September 10, 1881. 10 a.m. We went on board the steamer Arizona belonging to the Guion Steamship Company, which should take us over the Atlantic Ocean. We had made arrangement to get second cabins, but through some misunderstanding was obliged to take steerage. But on this ship everything was in order. The young boys were placed by themselves, so were the young girls, and the married people by themselves. We had good food and it was well prepared.
September 12th found us out on the ocean many miles. The seasickness had commenced now. Passengers could be seen on deck stretched out right and left sick.
September 13th: Storm at sea. I was up on deck once this day and had a wave sweep over me. One sailor had a leg badly bruised at the same time; but taking all into consideration, the voyage during the whole trip was pleasant. The steamer was one of the largest that ploughed the great deep, with a tonnage of 5,000 tons, Captain Murray, the commander, a sea veteran of great experience, took us safely across to the new world in 7 days and 20 hours from Liverpool or 6 days and 18 hours from Queenstown.
Arrived in New York, September 17, 1881 at 8 p.m. and transported to the Castle Garden where an examination was had of all the immigrants. After a few hours rest we again were on our journey, but this time by railroad via Buffalo, Rochester, Utica, Cleveland and then to Chicago.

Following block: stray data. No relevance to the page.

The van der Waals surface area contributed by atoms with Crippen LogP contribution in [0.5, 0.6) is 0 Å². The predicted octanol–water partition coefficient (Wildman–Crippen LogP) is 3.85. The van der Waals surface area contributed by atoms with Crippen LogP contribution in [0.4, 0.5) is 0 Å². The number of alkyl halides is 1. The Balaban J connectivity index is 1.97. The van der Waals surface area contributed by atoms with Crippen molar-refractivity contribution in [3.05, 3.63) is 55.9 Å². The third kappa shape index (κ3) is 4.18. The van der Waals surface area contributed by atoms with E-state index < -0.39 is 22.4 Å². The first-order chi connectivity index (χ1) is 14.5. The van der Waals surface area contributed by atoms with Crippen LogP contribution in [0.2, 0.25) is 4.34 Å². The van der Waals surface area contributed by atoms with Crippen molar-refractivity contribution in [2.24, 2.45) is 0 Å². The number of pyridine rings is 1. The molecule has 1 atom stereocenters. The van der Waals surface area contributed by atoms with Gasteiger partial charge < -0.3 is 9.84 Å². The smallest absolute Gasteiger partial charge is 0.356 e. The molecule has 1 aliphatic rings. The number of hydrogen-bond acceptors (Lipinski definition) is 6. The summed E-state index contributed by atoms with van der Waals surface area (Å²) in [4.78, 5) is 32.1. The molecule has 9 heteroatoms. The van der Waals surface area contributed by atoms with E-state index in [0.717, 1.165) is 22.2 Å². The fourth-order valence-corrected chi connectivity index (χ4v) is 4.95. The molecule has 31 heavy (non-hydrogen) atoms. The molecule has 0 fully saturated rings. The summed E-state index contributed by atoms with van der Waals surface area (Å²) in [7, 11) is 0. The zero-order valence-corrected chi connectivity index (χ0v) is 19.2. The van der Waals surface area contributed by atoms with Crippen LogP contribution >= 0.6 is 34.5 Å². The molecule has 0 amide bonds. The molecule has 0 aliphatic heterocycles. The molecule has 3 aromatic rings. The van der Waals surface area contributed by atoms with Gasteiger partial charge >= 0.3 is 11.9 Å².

September 22nd-10 a.m. Continuing on our journey west through Davenport, Council Bluffs and Omaha through the plains of the great West. But how different from the time of 1863, when I first crossed this plains with herds of buffalo, antelope and deer grazing on its vast fields of grassy meadow in the distant horizon. Then I had walked behind or ahead of an ox train. Every day or night I slept on the ground with only a blanket and the expanse of heaven for a covering. At times the vivid lightning would flash in streaks forward and backward in the clouds, then a peal of thunder would echo forth with its maddening roar to tell the coming of the [p.259] drenching rain storm which would soak the unfortunate sleeper who felt more dead than alive already from the continuous march through clouds of dust in the hot July sun, and the eating of fat bacon, honeycombed by maggots and with saleratus bread. Although we fared and suffered extremely rough from beginning to last, we cannot compare it with those other pioneers of 1856 who crossed the same plains with the same object in view that we had. They pulled their own luggage and had to be satisfied with very little to eat.
I will go back to my journey across the plains in the railroad train. We, my brother Gustaf and my sisters, Johanna and Kersti arrived in Ogden, September 27, 1881. It had taken us eight and one-half days from New York and sixteen days and twenty hours from Liverpool and twenty-seven days from Sweden, but we stayed over in Liverpool seven days, so we made the journey actually in twenty days, a distance of 6,130 miles. . . .[p.260]
BIB: Lingren, John, Autobiography, Treasures of Pioneer History, co-p. by Kate B. Carter, vol. 1 (Salt Lake City: Daughters of Utah Pioneers, 1952) pp. 259-60. (CHL)